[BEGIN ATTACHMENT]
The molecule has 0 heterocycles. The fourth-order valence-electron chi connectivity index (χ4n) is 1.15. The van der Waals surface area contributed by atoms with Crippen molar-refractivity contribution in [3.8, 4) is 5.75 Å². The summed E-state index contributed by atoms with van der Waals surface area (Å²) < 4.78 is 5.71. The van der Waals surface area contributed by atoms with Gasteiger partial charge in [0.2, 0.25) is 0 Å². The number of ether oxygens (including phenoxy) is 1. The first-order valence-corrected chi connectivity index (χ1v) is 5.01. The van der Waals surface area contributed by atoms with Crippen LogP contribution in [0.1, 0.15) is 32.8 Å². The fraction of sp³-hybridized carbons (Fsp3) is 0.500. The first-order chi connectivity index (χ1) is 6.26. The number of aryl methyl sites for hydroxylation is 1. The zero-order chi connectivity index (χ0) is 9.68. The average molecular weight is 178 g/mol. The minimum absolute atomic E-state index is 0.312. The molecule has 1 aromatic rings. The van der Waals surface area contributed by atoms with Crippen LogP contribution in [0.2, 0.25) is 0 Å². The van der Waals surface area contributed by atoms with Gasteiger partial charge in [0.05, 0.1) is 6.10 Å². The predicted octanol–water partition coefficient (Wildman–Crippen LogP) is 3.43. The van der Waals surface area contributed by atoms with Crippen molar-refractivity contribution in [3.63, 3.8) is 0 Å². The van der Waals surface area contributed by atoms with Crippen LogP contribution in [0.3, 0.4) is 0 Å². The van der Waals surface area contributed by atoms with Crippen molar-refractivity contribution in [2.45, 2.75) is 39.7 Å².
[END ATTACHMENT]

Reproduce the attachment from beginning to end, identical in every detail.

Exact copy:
The molecule has 0 heterocycles. The fourth-order valence-electron chi connectivity index (χ4n) is 1.15. The van der Waals surface area contributed by atoms with Crippen molar-refractivity contribution in [3.8, 4) is 5.75 Å². The summed E-state index contributed by atoms with van der Waals surface area (Å²) < 4.78 is 5.71. The van der Waals surface area contributed by atoms with Gasteiger partial charge in [0.2, 0.25) is 0 Å². The number of ether oxygens (including phenoxy) is 1. The first-order valence-corrected chi connectivity index (χ1v) is 5.01. The van der Waals surface area contributed by atoms with Crippen LogP contribution in [0.1, 0.15) is 32.8 Å². The fraction of sp³-hybridized carbons (Fsp3) is 0.500. The first-order chi connectivity index (χ1) is 6.26. The number of aryl methyl sites for hydroxylation is 1. The zero-order chi connectivity index (χ0) is 9.68. The average molecular weight is 178 g/mol. The minimum absolute atomic E-state index is 0.312. The molecule has 1 aromatic rings. The van der Waals surface area contributed by atoms with Crippen LogP contribution in [0.2, 0.25) is 0 Å². The van der Waals surface area contributed by atoms with Gasteiger partial charge in [0.05, 0.1) is 6.10 Å². The predicted octanol–water partition coefficient (Wildman–Crippen LogP) is 3.43. The van der Waals surface area contributed by atoms with Crippen molar-refractivity contribution in [3.63, 3.8) is 0 Å². The van der Waals surface area contributed by atoms with Crippen LogP contribution in [0.3, 0.4) is 0 Å². The van der Waals surface area contributed by atoms with Crippen molar-refractivity contribution in [2.45, 2.75) is 39.7 Å².